George Velez alleges in his claim that while he was incarcerated at Green Haven
Correctional Facility he was wrongfully issued a misbehavior report and
thereafter wrongfully confined among other causes of action asserted, including
lack of adequate medical care, and bailment. The factual allegations in the
claim all occurred from August 2004 through February 2, 2005. Trial of the
matter commenced on May 9, 2008, but was interrupted for resolution of
defendant’s motion to dismiss the claim based upon this Court’s
alleged lack of personal and subject matter jurisdiction.
On that date defendant moved to dismiss the claim on the basis of a lack of
jurisdiction, in that the Attorney General’s Office was never served with
the claim. In support of this contention, defendant provided an affidavit from
a Theresa Wowk, a clerk in the Albany Office of the Attorney General of the
State of New York, whose duties include familiarity and access to the
recordkeeping system of the Claims Bureau. [Exhibit A]. She indicates in her
affidavit that a letter from the Office of the Chief Clerk of the Court of
Claims acknowledging that a claim had been filed in the Clerk’s Office was
received by the Attorney General’s Office on November 21, 2005, but that
no claim was ever received by the Attorney General’s Office. [Id.].
Notably, no answer was found in the file maintained by the Office of the Chief
Clerk of the Court of Claims.
The claim that was filed in the Court of Claims on October 21, 2005 indicates
that Mr. Velez served a notice of intention to file a claim on the Attorney
General’s Office by certified mail, return receipt requested on February
9, 2005, bearing United States Postal Service [USPS] article number
7004-0750-0004-2299-4737. [See Claim Number 111537, ¶13]. An
affidavit of service Mr. Velez filed with the claim, dated October 14, 2005,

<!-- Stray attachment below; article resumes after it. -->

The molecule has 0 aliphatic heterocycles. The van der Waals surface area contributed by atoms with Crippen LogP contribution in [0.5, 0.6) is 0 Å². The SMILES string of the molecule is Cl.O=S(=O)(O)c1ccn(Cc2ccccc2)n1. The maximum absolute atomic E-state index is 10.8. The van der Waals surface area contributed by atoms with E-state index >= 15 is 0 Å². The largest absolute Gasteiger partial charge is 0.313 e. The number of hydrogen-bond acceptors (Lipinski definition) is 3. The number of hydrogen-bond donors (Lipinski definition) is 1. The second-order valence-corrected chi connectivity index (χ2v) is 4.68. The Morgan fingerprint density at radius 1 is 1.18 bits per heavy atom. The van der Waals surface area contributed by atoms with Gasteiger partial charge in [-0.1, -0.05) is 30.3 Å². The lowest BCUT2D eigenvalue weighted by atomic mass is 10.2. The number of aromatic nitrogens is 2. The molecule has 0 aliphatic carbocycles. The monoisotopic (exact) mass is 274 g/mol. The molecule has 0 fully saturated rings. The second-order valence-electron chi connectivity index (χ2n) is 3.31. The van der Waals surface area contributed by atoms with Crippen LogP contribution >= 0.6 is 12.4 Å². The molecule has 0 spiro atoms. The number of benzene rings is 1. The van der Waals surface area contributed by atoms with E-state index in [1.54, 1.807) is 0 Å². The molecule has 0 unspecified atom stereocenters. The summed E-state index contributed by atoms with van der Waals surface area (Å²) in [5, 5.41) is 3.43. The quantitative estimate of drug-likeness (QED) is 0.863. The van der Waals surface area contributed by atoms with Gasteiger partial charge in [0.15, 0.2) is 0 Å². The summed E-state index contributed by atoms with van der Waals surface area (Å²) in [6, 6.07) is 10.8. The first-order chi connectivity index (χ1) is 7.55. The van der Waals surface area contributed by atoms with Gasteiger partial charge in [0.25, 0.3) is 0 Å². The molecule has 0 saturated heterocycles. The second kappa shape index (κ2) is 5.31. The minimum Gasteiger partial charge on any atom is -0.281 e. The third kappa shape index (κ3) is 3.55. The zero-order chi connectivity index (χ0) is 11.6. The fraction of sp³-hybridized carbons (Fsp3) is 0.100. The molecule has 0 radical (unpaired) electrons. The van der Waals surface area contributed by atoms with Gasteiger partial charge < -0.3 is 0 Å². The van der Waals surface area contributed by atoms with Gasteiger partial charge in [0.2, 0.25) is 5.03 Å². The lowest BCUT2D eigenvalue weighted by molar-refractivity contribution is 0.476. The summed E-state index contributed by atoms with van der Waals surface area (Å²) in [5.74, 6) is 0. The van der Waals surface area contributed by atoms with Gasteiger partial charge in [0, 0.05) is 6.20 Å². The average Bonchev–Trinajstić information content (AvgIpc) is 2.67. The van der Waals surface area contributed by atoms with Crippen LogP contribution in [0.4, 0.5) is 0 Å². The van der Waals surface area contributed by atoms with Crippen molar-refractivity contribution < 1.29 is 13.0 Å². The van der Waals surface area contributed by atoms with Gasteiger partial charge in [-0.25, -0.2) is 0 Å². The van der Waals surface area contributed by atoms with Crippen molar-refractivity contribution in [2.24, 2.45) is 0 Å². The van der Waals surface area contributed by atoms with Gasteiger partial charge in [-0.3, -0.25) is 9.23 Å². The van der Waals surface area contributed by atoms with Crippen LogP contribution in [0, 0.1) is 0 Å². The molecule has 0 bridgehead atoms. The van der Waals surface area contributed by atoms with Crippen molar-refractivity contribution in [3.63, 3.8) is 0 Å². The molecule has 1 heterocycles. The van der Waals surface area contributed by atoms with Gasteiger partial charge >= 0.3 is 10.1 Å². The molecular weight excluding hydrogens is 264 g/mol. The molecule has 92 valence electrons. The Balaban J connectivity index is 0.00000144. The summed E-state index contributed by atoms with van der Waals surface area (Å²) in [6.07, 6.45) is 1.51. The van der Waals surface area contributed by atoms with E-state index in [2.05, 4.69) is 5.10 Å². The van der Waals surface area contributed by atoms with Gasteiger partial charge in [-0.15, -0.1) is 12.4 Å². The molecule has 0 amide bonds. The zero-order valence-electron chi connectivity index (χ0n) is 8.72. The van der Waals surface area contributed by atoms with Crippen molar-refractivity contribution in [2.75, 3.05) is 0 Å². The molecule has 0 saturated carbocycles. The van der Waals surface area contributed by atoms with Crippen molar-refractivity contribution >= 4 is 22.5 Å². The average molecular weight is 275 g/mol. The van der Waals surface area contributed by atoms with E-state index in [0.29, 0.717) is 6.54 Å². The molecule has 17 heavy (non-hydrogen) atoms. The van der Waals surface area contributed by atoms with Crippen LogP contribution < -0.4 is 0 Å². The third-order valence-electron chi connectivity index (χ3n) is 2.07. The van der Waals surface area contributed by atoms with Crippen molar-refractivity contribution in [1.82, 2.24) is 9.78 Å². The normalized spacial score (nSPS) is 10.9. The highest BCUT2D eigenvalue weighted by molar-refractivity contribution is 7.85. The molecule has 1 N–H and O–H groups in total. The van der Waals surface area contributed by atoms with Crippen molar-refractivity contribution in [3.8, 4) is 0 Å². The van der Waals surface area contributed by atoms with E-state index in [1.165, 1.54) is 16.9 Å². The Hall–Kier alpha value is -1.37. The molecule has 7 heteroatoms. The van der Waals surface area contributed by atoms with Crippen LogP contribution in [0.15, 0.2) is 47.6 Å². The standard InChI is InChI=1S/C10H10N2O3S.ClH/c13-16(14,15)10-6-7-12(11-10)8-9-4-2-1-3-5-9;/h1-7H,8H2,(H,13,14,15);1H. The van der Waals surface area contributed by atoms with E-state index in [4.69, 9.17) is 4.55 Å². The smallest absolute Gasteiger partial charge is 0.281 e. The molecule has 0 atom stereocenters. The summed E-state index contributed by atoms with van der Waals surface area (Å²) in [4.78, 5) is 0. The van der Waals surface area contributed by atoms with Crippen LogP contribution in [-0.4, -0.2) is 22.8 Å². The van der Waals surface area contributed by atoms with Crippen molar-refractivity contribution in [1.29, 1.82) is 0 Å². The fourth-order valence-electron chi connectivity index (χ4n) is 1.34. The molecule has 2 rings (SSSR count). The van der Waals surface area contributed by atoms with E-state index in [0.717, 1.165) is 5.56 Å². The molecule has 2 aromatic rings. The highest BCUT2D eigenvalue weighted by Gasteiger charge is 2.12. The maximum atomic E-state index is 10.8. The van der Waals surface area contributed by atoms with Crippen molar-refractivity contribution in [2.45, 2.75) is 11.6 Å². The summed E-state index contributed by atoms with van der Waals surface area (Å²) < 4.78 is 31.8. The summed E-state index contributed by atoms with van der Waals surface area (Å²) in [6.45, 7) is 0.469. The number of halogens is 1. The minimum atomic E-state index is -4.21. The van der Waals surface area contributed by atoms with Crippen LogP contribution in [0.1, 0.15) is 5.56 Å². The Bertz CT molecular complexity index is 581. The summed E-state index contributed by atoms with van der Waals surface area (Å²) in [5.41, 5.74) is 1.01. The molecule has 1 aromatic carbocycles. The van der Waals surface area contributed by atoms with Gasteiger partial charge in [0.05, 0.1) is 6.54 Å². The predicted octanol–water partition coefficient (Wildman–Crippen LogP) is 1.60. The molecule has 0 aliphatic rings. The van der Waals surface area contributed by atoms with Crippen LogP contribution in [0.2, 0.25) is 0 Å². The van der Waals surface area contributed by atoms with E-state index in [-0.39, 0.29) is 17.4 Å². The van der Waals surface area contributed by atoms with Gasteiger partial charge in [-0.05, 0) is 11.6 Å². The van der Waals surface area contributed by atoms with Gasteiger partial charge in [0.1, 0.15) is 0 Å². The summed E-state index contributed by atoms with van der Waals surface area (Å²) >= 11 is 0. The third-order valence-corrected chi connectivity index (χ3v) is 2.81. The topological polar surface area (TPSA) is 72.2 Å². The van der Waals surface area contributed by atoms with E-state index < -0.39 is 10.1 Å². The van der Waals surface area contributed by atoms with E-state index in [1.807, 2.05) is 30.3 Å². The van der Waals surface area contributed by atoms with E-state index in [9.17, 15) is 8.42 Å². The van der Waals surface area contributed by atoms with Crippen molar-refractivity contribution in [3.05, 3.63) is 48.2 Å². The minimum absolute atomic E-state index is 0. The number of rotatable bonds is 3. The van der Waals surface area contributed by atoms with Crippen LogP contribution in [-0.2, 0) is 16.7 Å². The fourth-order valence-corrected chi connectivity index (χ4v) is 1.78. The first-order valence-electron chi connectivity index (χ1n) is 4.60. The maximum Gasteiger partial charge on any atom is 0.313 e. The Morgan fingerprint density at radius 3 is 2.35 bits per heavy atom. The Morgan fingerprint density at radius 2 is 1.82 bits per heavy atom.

indicates that a “notice of claim” was served upon “the Court
of Dutchess County” by certified mail, and lists the address for that
court at 10 Market Street in Poughkeepsie, New York. Another affidavit of
service filed with the claim references the service of a notice of intention to
file a claim on the Attorney General’s Office on February 9, 2005.
Finding the foregoing not entirely conclusive as to the issue of whether the
claimant served the actual claim on the Attorney General as required, the Court
reserved on defendant’s motion to dismiss and directed the claimant to
furnish satisfactory proof of service of the claim.
By letter dated May 19, 2008, Mr. Velez forwarded photocopies of (1) the
portion of a certified mail receipt attesting to the sender’s payment of
the proper postage and indicating the addressee as the Attorney General’s
Office, stamped by the USPS at Fallsburg, New York, (2) the green return
receipt card and (3) claimant’s disbursement request to the correctional
facility’s mailroom, all dated in February 2005, and all referencing the
same USPS item number. As noted above, the Attorney General’s Office
indicated that it had never received a copy of the claim, and there is no answer
in the file maintained by the Chief Clerk of the Court of Claims.
Court of Claims Act §11(a)(i) provides that “. . . a copy [of the
claim] shall be served upon the attorney general . . . either personally or by
certified mail, return receipt requested . . .” within the time prescribed
in Court of Claims Act §10; and service is complete when it is received in
the Attorney General’s Office. Service upon the Attorney General by the
wrong method, or late service, results in a lack of personal jurisdiction over
the State, unless the State has failed to properly plead jurisdictional defenses
or raise them by pre-answer motion. §11(c) Court of Claims Act; see
Knight v State of New York, 177 Misc 2d 181, 183 (Ct Cl 1998). Failure to
serve a claim at all, however, is a defect that divests the court of subject
matter jurisdiction over the claim, may be raised at any time, and is not
subject to waiver by the State’s inaction.
The claimant has the burden of establishing proper service [Boudreau v
Ivanov, 154 AD2d 638, 639 (2d Dept 1989)] by a preponderance of the
evidence. See Maldonado v County of Suffolk, 229 AD2d 376 (2d Dept
1996). Regulations require that proof of service be filed with the Chief Clerk
within ten (10) days of service on the defendant. 22 NYCRR § 206.5(a).
As noted above, no answer by the Attorney General was served or filed. This
has been found to be “reflective of the failure to have served the
claim.” See Dunn v State of New York, Claim No. 98551,
M-62308, M-62310, CM-62324 (September 20, 2000, Corbett, J.). None of the
proofs show that the claim was ever served on the Attorney General. What
claimant has shown instead is that a notice of intention to file a claim was
served upon the Attorney General on February 9, 2005, and that a claim may have
been filed in the Dutchess County Court.
Since claimant has not established that he served the claim upon the Attorney
General as required by Court of Claims Act §11(a), this Court does not have
subject matter jurisdiction over the claim. Claim Number 111537 is hereby
dismissed in its entirety.
Let judgment be entered accordingly.